Wednesday October 16, 2019
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You Would be Able to Unlock Your Smartphone with Earbuds Soon

The information gathered by the microphone is sent by the earbuds’ Bluetooth connection to the smartphone where it is analysed

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Soon you may be able to unlock your smartphone with earbuds as researchers are developing a biometric tool to do that.

Besides reducing the need for passcodes, fingerprints, facial recognition and other biometrics, the tool called EarEcho would be ideal for situations where users are required to verify their identity such as making mobile payments.

It could also eliminate the need to re-enter passcodes or fingerprints when a phone locks up after not being used.

EarEcho, which works when users are listening to their earbuds, is a passive system, meaning users need not take any action, such as submitting a fingerprint or voice command, for it to work, said Zhanpeng Jin, Associate Professor at the University at Buffalo in New York.

EarEcho uses modified wireless earbuds to authenticate smartphone users via the unique geometry of their ear canal.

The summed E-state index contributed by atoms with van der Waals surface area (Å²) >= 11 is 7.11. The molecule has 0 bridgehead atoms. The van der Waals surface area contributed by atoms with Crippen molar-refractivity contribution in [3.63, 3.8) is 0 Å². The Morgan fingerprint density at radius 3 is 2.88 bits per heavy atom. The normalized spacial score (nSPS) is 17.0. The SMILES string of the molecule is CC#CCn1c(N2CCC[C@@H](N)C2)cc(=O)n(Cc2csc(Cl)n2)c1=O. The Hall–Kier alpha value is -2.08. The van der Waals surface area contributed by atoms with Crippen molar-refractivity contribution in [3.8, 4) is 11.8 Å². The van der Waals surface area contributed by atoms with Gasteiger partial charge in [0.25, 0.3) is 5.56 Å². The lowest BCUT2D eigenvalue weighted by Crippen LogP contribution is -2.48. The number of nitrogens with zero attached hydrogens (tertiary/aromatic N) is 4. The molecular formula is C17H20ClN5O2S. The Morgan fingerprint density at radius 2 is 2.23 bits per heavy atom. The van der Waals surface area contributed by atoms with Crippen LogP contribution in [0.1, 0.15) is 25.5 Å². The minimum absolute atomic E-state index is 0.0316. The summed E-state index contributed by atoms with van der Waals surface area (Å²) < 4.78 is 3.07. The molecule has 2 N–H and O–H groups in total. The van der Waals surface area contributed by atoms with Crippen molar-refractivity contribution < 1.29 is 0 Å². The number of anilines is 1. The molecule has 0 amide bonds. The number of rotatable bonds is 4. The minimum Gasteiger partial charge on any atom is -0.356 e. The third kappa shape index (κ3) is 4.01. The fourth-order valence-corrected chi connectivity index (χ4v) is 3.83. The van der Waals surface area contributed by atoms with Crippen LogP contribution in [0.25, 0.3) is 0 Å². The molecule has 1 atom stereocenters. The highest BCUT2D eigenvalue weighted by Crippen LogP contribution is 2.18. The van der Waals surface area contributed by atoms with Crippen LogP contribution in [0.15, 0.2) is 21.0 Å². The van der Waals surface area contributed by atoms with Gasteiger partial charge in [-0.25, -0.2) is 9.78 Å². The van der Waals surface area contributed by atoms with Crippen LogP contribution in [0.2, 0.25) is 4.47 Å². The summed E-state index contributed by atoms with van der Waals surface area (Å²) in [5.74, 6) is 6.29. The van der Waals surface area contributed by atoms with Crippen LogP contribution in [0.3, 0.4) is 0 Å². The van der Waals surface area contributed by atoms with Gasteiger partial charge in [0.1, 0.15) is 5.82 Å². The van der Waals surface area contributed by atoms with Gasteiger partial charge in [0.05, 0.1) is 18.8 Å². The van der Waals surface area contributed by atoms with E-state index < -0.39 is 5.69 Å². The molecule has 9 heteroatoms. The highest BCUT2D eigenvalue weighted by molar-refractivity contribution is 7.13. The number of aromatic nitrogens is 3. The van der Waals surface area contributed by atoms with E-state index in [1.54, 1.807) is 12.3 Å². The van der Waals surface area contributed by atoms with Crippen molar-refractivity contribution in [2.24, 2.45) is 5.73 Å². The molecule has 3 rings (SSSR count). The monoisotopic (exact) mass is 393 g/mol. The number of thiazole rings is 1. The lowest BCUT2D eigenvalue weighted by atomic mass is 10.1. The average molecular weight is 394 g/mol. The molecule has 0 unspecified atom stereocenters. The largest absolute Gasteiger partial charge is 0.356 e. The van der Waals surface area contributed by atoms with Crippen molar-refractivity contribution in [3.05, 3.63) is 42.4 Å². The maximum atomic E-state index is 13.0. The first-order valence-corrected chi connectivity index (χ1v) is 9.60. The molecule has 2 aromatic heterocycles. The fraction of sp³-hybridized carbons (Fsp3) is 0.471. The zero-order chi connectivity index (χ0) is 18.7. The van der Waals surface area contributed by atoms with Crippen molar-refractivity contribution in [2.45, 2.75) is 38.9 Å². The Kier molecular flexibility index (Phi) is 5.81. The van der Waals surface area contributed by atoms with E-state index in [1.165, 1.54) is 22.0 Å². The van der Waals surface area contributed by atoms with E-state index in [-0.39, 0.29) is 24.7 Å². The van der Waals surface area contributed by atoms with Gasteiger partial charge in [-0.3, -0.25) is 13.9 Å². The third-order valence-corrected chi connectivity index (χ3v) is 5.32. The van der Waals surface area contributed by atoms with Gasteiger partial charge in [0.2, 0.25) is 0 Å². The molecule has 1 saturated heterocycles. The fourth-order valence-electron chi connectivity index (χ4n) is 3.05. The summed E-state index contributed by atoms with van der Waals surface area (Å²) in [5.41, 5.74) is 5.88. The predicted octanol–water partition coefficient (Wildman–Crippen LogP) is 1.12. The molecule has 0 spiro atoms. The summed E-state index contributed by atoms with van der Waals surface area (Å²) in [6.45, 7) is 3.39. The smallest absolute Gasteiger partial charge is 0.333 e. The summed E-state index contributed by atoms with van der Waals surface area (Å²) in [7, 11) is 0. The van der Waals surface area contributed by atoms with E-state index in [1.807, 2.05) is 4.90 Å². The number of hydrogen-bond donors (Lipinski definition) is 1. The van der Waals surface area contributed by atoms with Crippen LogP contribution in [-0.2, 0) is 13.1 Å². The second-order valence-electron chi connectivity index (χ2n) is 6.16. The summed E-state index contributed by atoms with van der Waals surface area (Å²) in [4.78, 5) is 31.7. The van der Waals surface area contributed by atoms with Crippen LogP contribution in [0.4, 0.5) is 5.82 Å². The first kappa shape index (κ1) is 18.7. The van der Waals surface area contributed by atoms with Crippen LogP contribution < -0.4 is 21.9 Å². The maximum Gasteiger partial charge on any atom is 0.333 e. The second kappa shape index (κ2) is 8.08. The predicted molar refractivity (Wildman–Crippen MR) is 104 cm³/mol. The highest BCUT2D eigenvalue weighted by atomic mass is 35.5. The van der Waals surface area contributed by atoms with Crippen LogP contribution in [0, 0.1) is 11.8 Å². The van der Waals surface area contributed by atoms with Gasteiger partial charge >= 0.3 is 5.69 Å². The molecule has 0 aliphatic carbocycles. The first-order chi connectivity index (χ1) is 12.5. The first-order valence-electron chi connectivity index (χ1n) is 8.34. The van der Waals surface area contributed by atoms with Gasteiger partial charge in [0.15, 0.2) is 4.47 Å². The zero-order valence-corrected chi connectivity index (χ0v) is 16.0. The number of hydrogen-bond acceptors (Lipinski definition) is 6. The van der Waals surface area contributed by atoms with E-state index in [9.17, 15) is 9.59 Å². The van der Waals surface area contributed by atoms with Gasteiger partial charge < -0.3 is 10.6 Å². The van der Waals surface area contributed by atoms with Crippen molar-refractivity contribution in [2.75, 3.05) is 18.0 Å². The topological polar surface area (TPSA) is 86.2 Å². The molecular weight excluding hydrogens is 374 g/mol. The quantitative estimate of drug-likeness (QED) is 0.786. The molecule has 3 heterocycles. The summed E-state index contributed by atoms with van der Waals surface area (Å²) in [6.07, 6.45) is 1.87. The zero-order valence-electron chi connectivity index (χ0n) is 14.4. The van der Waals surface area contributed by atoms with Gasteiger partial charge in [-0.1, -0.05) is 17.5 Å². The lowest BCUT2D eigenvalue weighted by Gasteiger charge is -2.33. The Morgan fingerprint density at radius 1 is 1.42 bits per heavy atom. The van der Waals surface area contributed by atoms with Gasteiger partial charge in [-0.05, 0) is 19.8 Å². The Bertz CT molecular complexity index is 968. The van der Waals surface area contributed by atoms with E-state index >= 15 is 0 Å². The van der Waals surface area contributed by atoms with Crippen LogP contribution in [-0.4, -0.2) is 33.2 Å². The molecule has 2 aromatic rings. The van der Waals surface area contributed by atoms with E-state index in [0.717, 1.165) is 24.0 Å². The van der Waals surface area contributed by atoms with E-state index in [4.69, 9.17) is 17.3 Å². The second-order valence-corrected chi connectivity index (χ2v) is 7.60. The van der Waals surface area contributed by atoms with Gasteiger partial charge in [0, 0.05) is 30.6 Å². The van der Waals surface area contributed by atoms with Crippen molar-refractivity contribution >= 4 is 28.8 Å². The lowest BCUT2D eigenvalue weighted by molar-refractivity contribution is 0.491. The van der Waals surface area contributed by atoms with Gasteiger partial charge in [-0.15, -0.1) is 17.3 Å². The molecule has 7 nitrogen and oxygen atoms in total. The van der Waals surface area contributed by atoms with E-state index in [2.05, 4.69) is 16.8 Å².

When a sound is played into someone’s ear, the sound propagates through and is reflected and absorbed by the ear canal — all of which produce a unique signature that can be recorded by the microphone, said the study published in the journal Interactive, Mobile, Wearable and Ubiquitous Technologies.

“It doesn’t matter what the sound is, everyone’s ears are different and we can show that in the audio recording,” Jin said.

“This uniqueness can lead to a new way of confirming the identity of the user, equivalent to fingerprinting,” he said.

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Smartphones will be the most used mobile device category by the end of this year as India registered 484.7 million smartphones in use. Pixabay

A prototype of the system proved roughly 95 per cent effective, the researchers said.

The research team built the prototype with off-the-shelf products, including a pair of in-ear earphones and a tiny microphone.

They developed acoustic signal processing techniques to limit noise interference, and models to share information between EarEcho’s components.

The information gathered by the microphone is sent by the earbuds’ Bluetooth connection to the smartphone where it is analysed.

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To test the device, 20 participants listened to audio samples that included a variety of speech, music and other content.

EarEcho proved roughly 95 per cent effective when given one second to authenticate the subjects.

The score improved to 97.5 per cent when it continued to monitor the subject in three second windows, said the study. (IANS)

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Smartphone Addiction Comes First, Depression Later: Study

When people feel stressed, they should use other healthy approaches to cope, like talking to a close friend to get support or doing some exercises or meditation, the researchers suggested